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Video Overview | Bee House Ceramic Coffee Dripper
Hey, folks. It's Steve with Prima Coffee here. Today we're going to take a look at the Beehouse Coffee Dripper. This is one of the simplest drippers that we have. It's probably our favorite dripper for getting people into pour-over brewing because it does a lot of the work for you, it takes a lot of the emphasis off technique. But it's nonetheless a really good quality dripper that's going to get you some great cups of coffee. Now this is what's referred to as a Melitta style drip cone, and that's so named because of the Melitta filters. Like, Melitta first created these tapered cone style filters that have this flat bottom, sloped sides, and sort of a circular top. So this does take these Melitta style filters, they can take a number two or a number four. It has two holes at the bottom, and they're not super small, but they are a much smaller hole than something like, say V60 or Chemex would be. And that, like I said, does a lot of the work for you because that limits how fast the brewed coffee can actually drain through.
- Bee House Ceramic Coffee Dripper
So when you're brewing with this, you can take a much slower kind of simpler approach to brewing your coffee. You can let the coffee steep a little bit longer. And playing with your grind size is the main variable for how fast that coffee's going to actually brew. Which is again, really great for beginners because it simplifies the whole process. It allows you to brew a great cup of coffee by hand, but it doesn't sort of punish you if your technique is not all that great. To brew with this, I'm going to start with my Melitta filter here, this is a number four. Like I said, it can take a number two or a number four sized filter. You'll notice the number four hangs over the edge a little bit, and the number two is actually just a little bit down below the rim. So you'll want to choose a filter depending on how much coffee you're making. This is the large sized Beehouse dripper, there's a small as well. The large is good for 3 to 4 cups of coffee, or about maybe 700 milliliter brews. I'm going to brew a little bit less than that today. I'm going to get setup here. I've got my server.
Now the Beehouse's design is great for brewing on top of a cup, because it has this great big window down here so you can see how full your cup's getting if you like to brew volumetrically. It also has this great ergonomic handle on the side, so you don't have to grab a hot dripper after you're done brewing. Now I've got 20 grams of coffee here, it's sort of a medium coarse. This is going to be a 300 milliliter batch. That's going to help me get my brew time down to about three, three and a half minutes. Okay, let me settle that out. And I've got my kettle over here. And much like other drippers, I'm going to start with a bloom. You don't have to. If you grind a little bit finer, you can basically just pour most of your water in nice and slow and steady throughout the course of the brew. And again, that restriction from those two holes, and the slope size is going to create a little bit more steeping with the coffee. It'll have plenty of contact time, and you should get a pretty good cup of coffee out of it. Now because of that flow restriction, you're not going to be able to really, really fine tune your brews.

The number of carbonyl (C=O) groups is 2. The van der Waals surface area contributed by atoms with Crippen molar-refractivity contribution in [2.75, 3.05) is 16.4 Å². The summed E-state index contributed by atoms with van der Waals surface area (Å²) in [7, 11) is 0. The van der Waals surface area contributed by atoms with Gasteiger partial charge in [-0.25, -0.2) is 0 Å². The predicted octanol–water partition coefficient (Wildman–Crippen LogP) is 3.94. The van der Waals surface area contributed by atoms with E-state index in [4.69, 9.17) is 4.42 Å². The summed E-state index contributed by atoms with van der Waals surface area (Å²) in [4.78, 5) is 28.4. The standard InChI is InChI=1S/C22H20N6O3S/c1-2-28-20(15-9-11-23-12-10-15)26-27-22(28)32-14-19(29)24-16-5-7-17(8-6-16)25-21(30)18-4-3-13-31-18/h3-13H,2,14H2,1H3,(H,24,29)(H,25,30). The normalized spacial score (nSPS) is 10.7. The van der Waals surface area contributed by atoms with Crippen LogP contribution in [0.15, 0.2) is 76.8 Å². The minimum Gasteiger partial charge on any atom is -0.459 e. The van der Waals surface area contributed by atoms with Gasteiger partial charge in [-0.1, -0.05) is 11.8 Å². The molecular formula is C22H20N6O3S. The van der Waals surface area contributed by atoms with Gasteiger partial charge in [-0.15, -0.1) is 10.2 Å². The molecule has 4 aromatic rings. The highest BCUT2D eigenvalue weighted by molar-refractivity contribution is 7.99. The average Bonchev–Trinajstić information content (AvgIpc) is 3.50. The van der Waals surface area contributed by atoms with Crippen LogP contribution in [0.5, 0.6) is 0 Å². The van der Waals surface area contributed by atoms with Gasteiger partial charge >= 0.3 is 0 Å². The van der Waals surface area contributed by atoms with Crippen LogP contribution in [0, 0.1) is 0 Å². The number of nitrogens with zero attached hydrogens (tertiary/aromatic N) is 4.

So a V60 we think is great because if you really work on your pouring technique, and your temperature, and your grind, and getting all those factors and variables, get them kind of reined in and work on all of them, you can get a much, much better cup of coffee that sort of rewards your efforts that go into making that. With the Beehouse, it does kind of dull things down a little bit. That simplicity means that you won't necessarily be able to, say, brew for even more acidity or something like that, or try and get perfect balance between sweetness and everything else. You will get a pretty well rounded cup of coffee, but you don't necessarily have as much control over all the variables as you might with different drippers. And that's totally all right, you know, for the price and the convenience of having a dripper that you don't really have to think about. You know, you're going to get a really great product out of it anyway. So what I'm doing here is I'm just pouring in slow concentric circles, small pours, and letting the dripper do most of the work, again. And I am going to finish my pour a little bit above 300 milliliters. And right now I've got a little over a minute and half on my timer, so that should be just good for me.
But really, the Beehouse is probably one of the best drippers to get if you're just looking for either something easy, you know, you don't want to have to worry about it too much on your weekday mornings. Or if you're just getting into pour-over brewing and you're kind of intimidated by something like the V60 or the Chemex, where there's all these different techniques you can employ. The Beehouse really is just that simple manual drip, really easy to use much like other Melitta style drippers, but this one is fantastic little porcelain dripper. And again, that big hole at the bottom is probably one of the best features for when you're just brewing a single cup. You know, if you don't have a server to see how full it is, you can see how full your cup's getting without having to lift up the dripper, or handle hot things, or just go blind and hope for the best. But that is the Beehouse large style Melitta style dripper. Thanks for watching.